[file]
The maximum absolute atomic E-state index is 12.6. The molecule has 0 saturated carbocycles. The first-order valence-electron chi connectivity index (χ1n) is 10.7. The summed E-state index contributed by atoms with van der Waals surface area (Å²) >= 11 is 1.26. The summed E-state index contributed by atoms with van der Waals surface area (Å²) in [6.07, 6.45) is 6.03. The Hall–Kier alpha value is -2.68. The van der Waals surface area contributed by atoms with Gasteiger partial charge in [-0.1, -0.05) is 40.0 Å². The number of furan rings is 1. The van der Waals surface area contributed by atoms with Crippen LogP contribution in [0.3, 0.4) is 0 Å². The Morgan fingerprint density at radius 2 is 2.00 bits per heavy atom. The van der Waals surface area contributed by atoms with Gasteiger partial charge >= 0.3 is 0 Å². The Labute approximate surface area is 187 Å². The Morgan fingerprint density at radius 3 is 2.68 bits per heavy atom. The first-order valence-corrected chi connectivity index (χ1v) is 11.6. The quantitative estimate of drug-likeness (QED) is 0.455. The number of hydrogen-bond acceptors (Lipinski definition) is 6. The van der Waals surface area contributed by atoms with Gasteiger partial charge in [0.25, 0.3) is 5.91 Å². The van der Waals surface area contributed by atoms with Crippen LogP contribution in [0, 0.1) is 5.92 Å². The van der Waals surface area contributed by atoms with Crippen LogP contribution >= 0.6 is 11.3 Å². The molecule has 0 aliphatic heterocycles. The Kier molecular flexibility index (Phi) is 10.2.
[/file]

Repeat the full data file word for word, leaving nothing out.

The maximum absolute atomic E-state index is 12.6. The molecule has 0 saturated carbocycles. The first-order valence-electron chi connectivity index (χ1n) is 10.7. The summed E-state index contributed by atoms with van der Waals surface area (Å²) >= 11 is 1.26. The summed E-state index contributed by atoms with van der Waals surface area (Å²) in [6.07, 6.45) is 6.03. The Hall–Kier alpha value is -2.68. The van der Waals surface area contributed by atoms with Gasteiger partial charge in [-0.1, -0.05) is 40.0 Å². The number of furan rings is 1. The van der Waals surface area contributed by atoms with Crippen LogP contribution in [0.3, 0.4) is 0 Å². The Morgan fingerprint density at radius 2 is 2.00 bits per heavy atom. The van der Waals surface area contributed by atoms with Gasteiger partial charge >= 0.3 is 0 Å². The Labute approximate surface area is 187 Å². The Morgan fingerprint density at radius 3 is 2.68 bits per heavy atom. The first-order valence-corrected chi connectivity index (χ1v) is 11.6. The quantitative estimate of drug-likeness (QED) is 0.455. The number of hydrogen-bond acceptors (Lipinski definition) is 6. The van der Waals surface area contributed by atoms with Gasteiger partial charge in [0.25, 0.3) is 5.91 Å². The van der Waals surface area contributed by atoms with Crippen LogP contribution in [0, 0.1) is 5.92 Å². The van der Waals surface area contributed by atoms with Crippen LogP contribution >= 0.6 is 11.3 Å². The molecule has 0 aliphatic heterocycles. The Kier molecular flexibility index (Phi) is 10.2.